Top South Korean Diplomat Thanks Utah Veterans For Sacrifices
SALT LAKE CITY — A top South Korean diplomat visited Salt Lake City to commemorate the Korean War and thank the Utah Veterans who fought to free their country seven decades ago.
The people of South Korea have tremendous appreciation for the sacrifices made by American troops. They still hope to honor every American who served in combat during that war.
The Korean War is often called the “Forgotten War,” but the people of South Korea will never forget what American troops did to free them in 1950.
Seventy-one years ago, the U.S. sent troops to Korea to defend the freedom and democracy of the South Korean people from a communist invasion from the north. Without that help, the Koreans believe they would not have survived to become the 11th largest economy in the world and a vibrant democracy.
“We Koreans are always very much grateful to the U.S. servicemen and women during the Korean War,” Sang Soo Yoon, consul general of South Korea, said at the Korean War Monument in Memory Grove.
Over the last seven years, Korea has presented more than 1,500 Ambassador for Peace Medals to Utah combat veterans, or their surviving relatives, in 13 ceremonies across the state.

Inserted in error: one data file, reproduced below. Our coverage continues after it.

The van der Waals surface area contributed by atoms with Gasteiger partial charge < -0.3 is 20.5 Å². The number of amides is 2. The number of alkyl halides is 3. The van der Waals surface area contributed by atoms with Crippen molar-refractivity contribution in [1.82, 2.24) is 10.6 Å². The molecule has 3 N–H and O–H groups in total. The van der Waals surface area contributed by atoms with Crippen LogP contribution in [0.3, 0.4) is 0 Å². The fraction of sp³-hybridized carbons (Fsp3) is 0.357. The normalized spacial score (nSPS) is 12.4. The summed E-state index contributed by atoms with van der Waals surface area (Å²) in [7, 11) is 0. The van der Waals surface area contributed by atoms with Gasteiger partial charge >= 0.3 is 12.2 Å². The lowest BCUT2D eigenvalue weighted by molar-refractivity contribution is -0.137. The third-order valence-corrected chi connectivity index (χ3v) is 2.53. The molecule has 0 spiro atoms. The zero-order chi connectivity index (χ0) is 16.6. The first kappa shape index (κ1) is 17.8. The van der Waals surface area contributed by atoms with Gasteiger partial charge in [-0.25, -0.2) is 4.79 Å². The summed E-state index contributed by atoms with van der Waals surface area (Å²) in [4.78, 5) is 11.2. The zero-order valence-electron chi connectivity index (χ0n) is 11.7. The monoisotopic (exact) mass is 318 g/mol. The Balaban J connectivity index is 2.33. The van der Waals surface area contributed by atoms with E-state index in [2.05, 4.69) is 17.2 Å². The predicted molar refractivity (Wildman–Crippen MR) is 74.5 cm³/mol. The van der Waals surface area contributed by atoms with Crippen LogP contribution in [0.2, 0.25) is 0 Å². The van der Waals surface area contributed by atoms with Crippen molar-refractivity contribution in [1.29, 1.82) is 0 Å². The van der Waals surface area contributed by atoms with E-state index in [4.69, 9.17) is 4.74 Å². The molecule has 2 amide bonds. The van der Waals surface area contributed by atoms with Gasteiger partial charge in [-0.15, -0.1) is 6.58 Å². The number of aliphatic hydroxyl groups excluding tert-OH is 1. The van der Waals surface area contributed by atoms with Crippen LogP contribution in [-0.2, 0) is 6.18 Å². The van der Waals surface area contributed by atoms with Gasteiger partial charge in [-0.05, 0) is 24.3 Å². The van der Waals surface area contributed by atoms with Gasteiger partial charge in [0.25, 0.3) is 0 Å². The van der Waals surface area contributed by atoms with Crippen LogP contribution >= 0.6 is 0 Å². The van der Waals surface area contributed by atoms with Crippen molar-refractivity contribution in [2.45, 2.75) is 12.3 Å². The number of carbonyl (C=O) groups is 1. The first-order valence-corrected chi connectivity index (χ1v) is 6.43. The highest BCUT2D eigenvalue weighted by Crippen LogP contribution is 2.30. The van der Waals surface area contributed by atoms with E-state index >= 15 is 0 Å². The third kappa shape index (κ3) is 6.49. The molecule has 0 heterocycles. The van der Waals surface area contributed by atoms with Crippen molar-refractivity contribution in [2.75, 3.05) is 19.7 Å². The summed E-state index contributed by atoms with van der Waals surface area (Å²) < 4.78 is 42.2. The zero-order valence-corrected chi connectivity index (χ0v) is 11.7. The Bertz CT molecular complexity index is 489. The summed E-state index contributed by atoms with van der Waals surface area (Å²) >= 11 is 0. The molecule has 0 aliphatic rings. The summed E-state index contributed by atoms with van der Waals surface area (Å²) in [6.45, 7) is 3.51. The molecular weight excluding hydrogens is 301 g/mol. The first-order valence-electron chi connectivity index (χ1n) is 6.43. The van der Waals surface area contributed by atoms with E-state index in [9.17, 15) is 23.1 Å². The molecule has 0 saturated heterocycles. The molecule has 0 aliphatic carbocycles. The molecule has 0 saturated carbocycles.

Marine Veteran John Cole has been largely responsible for making that happen in Utah, while other states have lagged behind, with many veterans not even knowing that the Koreans want them to have the medal.
For Cole, it’s a matter of honor and duty.
“I’ve got to do something for the Korean War Veterans because they’re always forgotten,” he said. “I need to do something to remember them by.”
He urged veterans who fought in the war, or their families, to contact the Utah Department of Veterans Affairs to fill out the forms to receive the Ambassador for Peace medal from South Korea.
“I felt they were doing me a great favor, and they thought I was doing them a great favor,” Cole said.
More than 20,000 Utah veterans served in the Korean War. Around 12,000 live in the Beehive State now.
Cole was a platoon leader and endured some of the fiercest fighting and freezing conditions in the Battle of the Chosin Reservoir.
“The 1st Marine Division was completely surrounded, outnumbered by about 20 to 1, and one of the worst winters in history,” Cole said, recounting the brutality of that 17-day battle. “The frostbite never goes away. It and the PTSD always come out at night.”
Despite that, he dedicated himself to helping eligible veterans get the Ambassador for Peace Medal.
“I couldn’t have done it alone, I know that,” he said. “But it’s an honor to me to have done what I’ve done and I still want to do.”
If you or a member of your family is eligible for the medal, get in touch with the Utah Department of Veterans Affairs.
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